Every year in February World Pangolin Day brings the planet’s most endangered mammal to center stage.
Every year more people get involved. Sadly, every year millions ( 2,7 million according to AWF.og) of pangolin are killed for their scales and their meat.
Why should we care? After all we’re talking about a silly, scaly little critter that eats ants. Like most species they serve a distinct role in their ecosystem. Besides that, like all of nature (except maybe mosquitoes) they deserve to live.
What follows are the ten top posts from around the globe that I thought most pertinent (besides our own that is World Pangolin Day 2021 And Why You Should Care.)
From our friends at the Tikki Hywood Foundation in Zimbabwe.
From Mozambique in Southern Africa.
Even the Humane Society International got involved!
The famous Joubert Duo from Botswana offer some positive insights.
As expected these folk took a serious, in your face approach.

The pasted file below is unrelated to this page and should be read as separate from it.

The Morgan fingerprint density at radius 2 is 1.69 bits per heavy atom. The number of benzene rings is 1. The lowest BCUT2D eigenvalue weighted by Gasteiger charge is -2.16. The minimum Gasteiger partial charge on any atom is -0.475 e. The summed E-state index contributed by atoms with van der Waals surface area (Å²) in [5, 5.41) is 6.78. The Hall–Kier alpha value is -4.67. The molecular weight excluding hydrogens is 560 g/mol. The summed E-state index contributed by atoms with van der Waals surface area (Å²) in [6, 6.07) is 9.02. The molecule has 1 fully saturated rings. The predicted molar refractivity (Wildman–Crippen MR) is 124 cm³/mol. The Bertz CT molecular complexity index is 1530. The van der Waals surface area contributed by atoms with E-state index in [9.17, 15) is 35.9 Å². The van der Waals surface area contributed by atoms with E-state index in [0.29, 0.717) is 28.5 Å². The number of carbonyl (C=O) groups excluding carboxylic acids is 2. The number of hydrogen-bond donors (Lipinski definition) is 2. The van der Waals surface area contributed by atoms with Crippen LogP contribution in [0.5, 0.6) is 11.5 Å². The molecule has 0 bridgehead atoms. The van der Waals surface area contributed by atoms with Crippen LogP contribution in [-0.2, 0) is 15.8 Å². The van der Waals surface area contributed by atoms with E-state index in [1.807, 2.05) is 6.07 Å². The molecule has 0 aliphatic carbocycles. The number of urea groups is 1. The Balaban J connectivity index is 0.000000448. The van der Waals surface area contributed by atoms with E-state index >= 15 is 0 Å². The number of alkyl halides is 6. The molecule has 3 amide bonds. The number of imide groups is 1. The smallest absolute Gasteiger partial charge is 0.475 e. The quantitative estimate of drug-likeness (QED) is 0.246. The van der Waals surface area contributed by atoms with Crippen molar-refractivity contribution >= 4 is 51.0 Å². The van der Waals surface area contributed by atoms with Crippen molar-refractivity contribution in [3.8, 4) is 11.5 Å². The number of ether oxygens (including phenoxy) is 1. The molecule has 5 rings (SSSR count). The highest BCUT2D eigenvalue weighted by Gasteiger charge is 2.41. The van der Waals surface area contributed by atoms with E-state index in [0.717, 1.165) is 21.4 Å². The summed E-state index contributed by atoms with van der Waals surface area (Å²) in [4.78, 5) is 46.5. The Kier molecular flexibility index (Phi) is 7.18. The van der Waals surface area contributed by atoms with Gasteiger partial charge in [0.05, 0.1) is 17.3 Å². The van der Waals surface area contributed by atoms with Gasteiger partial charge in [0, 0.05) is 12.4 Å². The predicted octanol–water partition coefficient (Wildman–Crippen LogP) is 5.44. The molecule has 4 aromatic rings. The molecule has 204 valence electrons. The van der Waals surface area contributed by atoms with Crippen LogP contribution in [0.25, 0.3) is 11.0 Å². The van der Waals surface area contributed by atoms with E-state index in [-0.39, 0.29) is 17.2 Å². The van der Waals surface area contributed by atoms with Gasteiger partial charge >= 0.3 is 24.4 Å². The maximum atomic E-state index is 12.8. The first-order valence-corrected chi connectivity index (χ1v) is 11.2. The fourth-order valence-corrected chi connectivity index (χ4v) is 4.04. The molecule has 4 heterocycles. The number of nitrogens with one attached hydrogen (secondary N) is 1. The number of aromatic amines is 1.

This is a must watch from a group of very talented film makers.
Even the British Embassy got involved.
Beautiful Pangolin footage from CITES
Today is #WorldPangolinDay! All eight species of pangolins are listed in CITES Appendix I. Join us in calling for more efforts to conserve the world’s most trafficked mammal: https://t.co/rDgF9wNXjG pic.twitter.com/A0dBhEMExg
— CITES (@CITES) February 20, 2021
Beautiful Photos from National Geographic of course.
— National Geographic (@NatGeo) February 20, 2021
These folk went all out with a live panel discussion.
To celebrate ahead of World Pangolin Day, join a panel of experts on Friday, 19 February to discuss the importance of ending illegal wildlife trafficking. Live on https://t.co/IE0UHt5SNK @ 11am WAT #WorldPangolinDay pic.twitter.com/Gjy5eiYiTz
— WildAid Africa (@WildAidAfrica) February 18, 2021
Many thanks to all around the globe who got involved in World Pangolin Day. Hopefully we got to know this odd little creature a bit better. Hopefully we are a bit more committed to protecting this highly endangered mammal.
If you’d care to learn more about how we at Nikela are doing our small part you’ll want to meet Moses in Uganda.